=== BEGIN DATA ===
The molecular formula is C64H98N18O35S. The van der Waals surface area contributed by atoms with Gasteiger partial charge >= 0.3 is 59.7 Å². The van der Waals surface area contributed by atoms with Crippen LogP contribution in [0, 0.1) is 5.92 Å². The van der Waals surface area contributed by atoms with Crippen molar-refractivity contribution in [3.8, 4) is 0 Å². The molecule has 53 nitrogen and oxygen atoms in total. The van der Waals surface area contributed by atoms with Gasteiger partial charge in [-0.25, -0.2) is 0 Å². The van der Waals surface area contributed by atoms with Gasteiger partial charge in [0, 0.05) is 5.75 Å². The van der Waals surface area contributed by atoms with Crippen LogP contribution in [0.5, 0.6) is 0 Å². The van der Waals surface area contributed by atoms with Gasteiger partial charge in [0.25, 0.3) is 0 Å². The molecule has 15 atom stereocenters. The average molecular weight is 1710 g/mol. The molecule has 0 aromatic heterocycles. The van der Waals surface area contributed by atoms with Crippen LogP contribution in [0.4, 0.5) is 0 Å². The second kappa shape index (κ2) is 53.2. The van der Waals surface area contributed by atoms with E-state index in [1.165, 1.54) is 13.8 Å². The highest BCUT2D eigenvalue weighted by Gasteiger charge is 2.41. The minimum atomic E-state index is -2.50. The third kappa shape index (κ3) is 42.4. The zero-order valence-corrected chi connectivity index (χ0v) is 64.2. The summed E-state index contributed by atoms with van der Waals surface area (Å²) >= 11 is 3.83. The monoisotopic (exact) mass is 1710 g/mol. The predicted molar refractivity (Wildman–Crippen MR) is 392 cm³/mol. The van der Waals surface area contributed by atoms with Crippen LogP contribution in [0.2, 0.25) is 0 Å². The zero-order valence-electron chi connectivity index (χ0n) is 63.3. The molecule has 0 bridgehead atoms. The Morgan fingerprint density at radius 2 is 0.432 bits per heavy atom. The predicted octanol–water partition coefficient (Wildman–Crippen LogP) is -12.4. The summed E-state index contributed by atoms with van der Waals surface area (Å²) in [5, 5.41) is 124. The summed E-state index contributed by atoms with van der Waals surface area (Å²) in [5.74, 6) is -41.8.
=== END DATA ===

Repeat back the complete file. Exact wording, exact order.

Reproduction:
The molecular formula is C64H98N18O35S. The van der Waals surface area contributed by atoms with Gasteiger partial charge >= 0.3 is 59.7 Å². The van der Waals surface area contributed by atoms with Crippen LogP contribution in [0, 0.1) is 5.92 Å². The van der Waals surface area contributed by atoms with Crippen molar-refractivity contribution in [3.8, 4) is 0 Å². The molecule has 53 nitrogen and oxygen atoms in total. The van der Waals surface area contributed by atoms with Gasteiger partial charge in [-0.25, -0.2) is 0 Å². The van der Waals surface area contributed by atoms with Gasteiger partial charge in [0, 0.05) is 5.75 Å². The van der Waals surface area contributed by atoms with Crippen LogP contribution in [0.5, 0.6) is 0 Å². The van der Waals surface area contributed by atoms with Gasteiger partial charge in [0.25, 0.3) is 0 Å². The molecule has 15 atom stereocenters. The average molecular weight is 1710 g/mol. The molecule has 0 aromatic heterocycles. The van der Waals surface area contributed by atoms with Crippen LogP contribution in [0.4, 0.5) is 0 Å². The second kappa shape index (κ2) is 53.2. The van der Waals surface area contributed by atoms with E-state index in [1.165, 1.54) is 13.8 Å². The highest BCUT2D eigenvalue weighted by Gasteiger charge is 2.41. The minimum atomic E-state index is -2.50. The third kappa shape index (κ3) is 42.4. The zero-order valence-corrected chi connectivity index (χ0v) is 64.2. The summed E-state index contributed by atoms with van der Waals surface area (Å²) >= 11 is 3.83. The monoisotopic (exact) mass is 1710 g/mol. The predicted molar refractivity (Wildman–Crippen MR) is 392 cm³/mol. The van der Waals surface area contributed by atoms with Crippen LogP contribution in [0.2, 0.25) is 0 Å². The zero-order valence-electron chi connectivity index (χ0n) is 63.3. The molecule has 0 bridgehead atoms. The Morgan fingerprint density at radius 2 is 0.432 bits per heavy atom. The predicted octanol–water partition coefficient (Wildman–Crippen LogP) is -12.4. The summed E-state index contributed by atoms with van der Waals surface area (Å²) in [5, 5.41) is 124. The summed E-state index contributed by atoms with van der Waals surface area (Å²) in [5.74, 6) is -41.8.